The properties of the simple Möbius strip are well understood: Take a strip of paper, give it a half-twist, and tape the ends together. Now an ant can traverse the full length of the loop, on both sides, and return to its starting point without ever crossing an edge.
But try doing the same thing with two strips of paper. Pair the strips, give them a half-twist, and connect the ends. Now it’s possible to insert a toothpick between the bands and to draw the toothpick along the entire length of the loop, which seems to show that they’re two distinct objects. But if you draw a line along either strip, starting anywhere, you’ll find that you traverse both strips and return to your starting point.
“I have known people to ponder this for hours while listening to Pink Floyd without ever fully appreciating what they have beheld,” writes Clifford Pickover in The Möbius Strip. Are you holding one object or two?
You’re watching four statisticians play bridge. After a hand is dealt, you choose a player and ask, “Do you have at least one ace?” If she answers yes, the chance that she’s holding more than one ace is 5359/14498, which is less than 37 percent.
On a later hand, you choose a player and ask, “Do you have the ace of spades?” Strangely, if she says yes now the chance that she has more than one ace is 11686/20825, which is more than 56 percent.
Why does specifying the suit of her ace improve the odds that she’s holding more than one ace? Because, though a smaller number of potential hands contain that particular ace, a greater proportion of those hands contain a second ace. It’s counterintuitive, but it’s true.
5 × 55 × 555 = 152625
remains true if each digit is increased by 1:
6 × 66 × 666 = 263736
The standard braid has a curious property: If we remove any one of the three strands, the other two are seen to be unconnected. If we remove the black strand above, the blue and red strands simply snake along one above the other. Similarly, removing the red or the blue strand reveals that the remaining strands are not braided together.
See Borromean Rings.
When thinking of numbers, about 5 percent of the population see them arranged on a sort of mental map. The shape varies from person to person, assuming “all sorts of angles, bends, curves, and zigzags,” in the words of Francis Galton, who described them first in The Visions of Sane Persons (1881). Usually the forms are two-dimensional, but occasionally they twist through space or bear color.
People who have forms report that they remain unchanged throughout life, but having one is such a peculiarly personal experience that “it would seem that a person having even a complicated form might live and die without knowing it, or at least without once fixing his attention upon it or speaking of it to his nearest friends,” wrote philosopher G.T.W. Patrick in 1893. One man told mathematician Underwood Dudley that “when he told his wife about his number form, she looked at him oddly, as if he were unusual, when he thought that she was the peculiar one because she did not have one.”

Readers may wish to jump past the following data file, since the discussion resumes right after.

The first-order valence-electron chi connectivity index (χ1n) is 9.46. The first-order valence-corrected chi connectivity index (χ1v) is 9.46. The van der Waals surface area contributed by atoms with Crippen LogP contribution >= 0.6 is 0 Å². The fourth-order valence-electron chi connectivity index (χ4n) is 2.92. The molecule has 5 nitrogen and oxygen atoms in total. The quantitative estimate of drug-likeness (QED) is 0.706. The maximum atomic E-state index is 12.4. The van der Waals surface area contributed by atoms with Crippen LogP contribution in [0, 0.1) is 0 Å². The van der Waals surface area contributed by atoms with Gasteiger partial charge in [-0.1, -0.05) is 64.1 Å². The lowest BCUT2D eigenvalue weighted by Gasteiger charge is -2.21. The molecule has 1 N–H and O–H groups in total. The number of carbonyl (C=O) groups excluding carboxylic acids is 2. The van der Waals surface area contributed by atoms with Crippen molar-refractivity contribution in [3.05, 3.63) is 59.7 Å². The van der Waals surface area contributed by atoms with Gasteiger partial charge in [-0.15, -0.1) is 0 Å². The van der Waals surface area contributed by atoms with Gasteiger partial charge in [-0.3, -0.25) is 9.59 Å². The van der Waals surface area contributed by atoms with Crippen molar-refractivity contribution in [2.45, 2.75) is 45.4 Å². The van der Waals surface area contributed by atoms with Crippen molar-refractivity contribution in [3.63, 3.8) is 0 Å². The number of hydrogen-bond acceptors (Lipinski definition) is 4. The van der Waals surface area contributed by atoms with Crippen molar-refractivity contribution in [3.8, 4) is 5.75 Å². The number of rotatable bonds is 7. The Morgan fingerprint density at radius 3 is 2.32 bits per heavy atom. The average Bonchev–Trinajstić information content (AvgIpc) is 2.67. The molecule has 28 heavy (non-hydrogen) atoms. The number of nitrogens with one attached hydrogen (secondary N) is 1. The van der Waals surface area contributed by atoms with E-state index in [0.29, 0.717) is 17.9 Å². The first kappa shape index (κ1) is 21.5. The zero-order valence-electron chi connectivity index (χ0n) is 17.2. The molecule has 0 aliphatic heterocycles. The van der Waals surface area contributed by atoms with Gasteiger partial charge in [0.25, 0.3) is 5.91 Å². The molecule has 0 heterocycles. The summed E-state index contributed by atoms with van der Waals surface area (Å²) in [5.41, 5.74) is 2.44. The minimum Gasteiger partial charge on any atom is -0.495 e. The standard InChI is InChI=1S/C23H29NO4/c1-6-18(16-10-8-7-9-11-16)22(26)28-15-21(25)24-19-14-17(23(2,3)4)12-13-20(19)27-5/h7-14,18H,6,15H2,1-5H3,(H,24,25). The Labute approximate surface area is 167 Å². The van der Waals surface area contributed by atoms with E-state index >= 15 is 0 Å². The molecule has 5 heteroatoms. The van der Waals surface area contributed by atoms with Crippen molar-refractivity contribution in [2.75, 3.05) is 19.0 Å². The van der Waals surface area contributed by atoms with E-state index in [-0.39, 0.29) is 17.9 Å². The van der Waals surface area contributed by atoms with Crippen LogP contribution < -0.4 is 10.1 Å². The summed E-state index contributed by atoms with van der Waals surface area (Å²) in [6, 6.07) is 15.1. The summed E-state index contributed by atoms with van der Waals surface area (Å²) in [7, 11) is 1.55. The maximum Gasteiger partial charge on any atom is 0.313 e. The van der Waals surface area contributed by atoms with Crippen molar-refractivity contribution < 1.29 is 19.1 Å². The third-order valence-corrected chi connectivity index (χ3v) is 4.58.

The phenomenon is poorly understood even today; possibly it arises because of a cross-activation between the parts of the brain that recognize spatial relationships and numbers. Two of Dudley’s students were identical twins; both had forms, but the forms were different. “Although our understanding of how the brain works has advanced since 1880, it probably has not advanced enough to deal with number forms,” he writes. “Another hundred years or so may be needed.”
- A TOYOTA’S A TOYOTA is a palindrome.
- Lee Trevino was struck by lightning in 1975.
- KILIMANJARO contains IJKLMNO.
- 39343 = 39 + 343
- “Money often costs too much.” — Emerson
Guy Debord’s 1957 autobiography, Mémoires, was bound in a sandpaper cover so that it would destroy any book placed next to it.
“It seems to me immensely unlikely that mind is a mere by-product of matter. For if my mental processes are determined wholly by the motions of atoms in my brain I have no reason to suppose that my beliefs are true. They may be sound chemically, but that does not make them sound logically. And hence I have no reason for supposing my brain to be composed of atoms.” — J.B.S. Haldane, Possible Worlds, 1927
A logical curiosity by L.J. Cohen: A policeman testifies that nothing a prisoner says is true, and the prisoner testifies that something the policeman says is true. The policeman’s statement can’t be right, as that leads immediately to a contradiction. This means that something the prisoner says is true — either a new statement or his current one. If it’s a new statement, then we establish that the prisoner says something else. If it’s his current statement, then the policeman must say something else (as we know that his current statement is false).
J.L. Mackie writes, “From the mere fact that each of them says these things — not from their being true — it follows logically, as an interpretation of a formally valid proof, that one of them — either of them — must say something else. And hence, by contraposition, if neither said anything else they logically could not both say what they are supposed to say, though each could say what he is supposed to say so long as the other did not.”
Ms. C dies and goes to hell, where the devil offers a game of chance. If she plays today, she has a 1/2 chance of winning; if she plays tomorrow, the chance will be 2/3; and so on. If she wins, she can go to heaven, but if she loses she must stay in hell forever. When should she play?
The answer is not clear. If she waits a full year, her probability of winning will have risen to about 0.997268. At that point, waiting an additional day will improve her chances by only about 0.000007. But at stake is infinite joy, and 0.000007 multiplied by infinity is infinite. And the additional day spent waiting will contain (presumably) only a finite amount of torment. So it seems that the expected benefit from a further delay will always outweigh the cost.
“This logic might suggest that Ms. C should wait forever, but clearly such a strategy would be self-defeating,” wrote Edward J. Gracely in proposing this conundrum in Analysis in 1988. “Why should she stay forever in a place in order to increase her chances of leaving it? So the question remains: what should Ms. C do?”
Princeton astrophysicist J. Richard Gott was visiting the Berlin Wall in 1969 when a curious thought occurred to him. His visit occurred at a random moment in the wall’s existence. So it seemed reasonable to assume that there was a 50 percent chance that he was observing it in the middle two quarters of its lifetime. “If I was at the beginning of this interval, then one-quarter of the wall’s life had passed and three-quarters remained,” he wrote later in New Scientist. “On the other hand, if I was at the end of of this interval, then three-quarters had passed and only one-quarter lay in the future. In this way I reckoned that there was a 50 per cent chance the wall would last from 1/3 to 3 times as long as it had already.”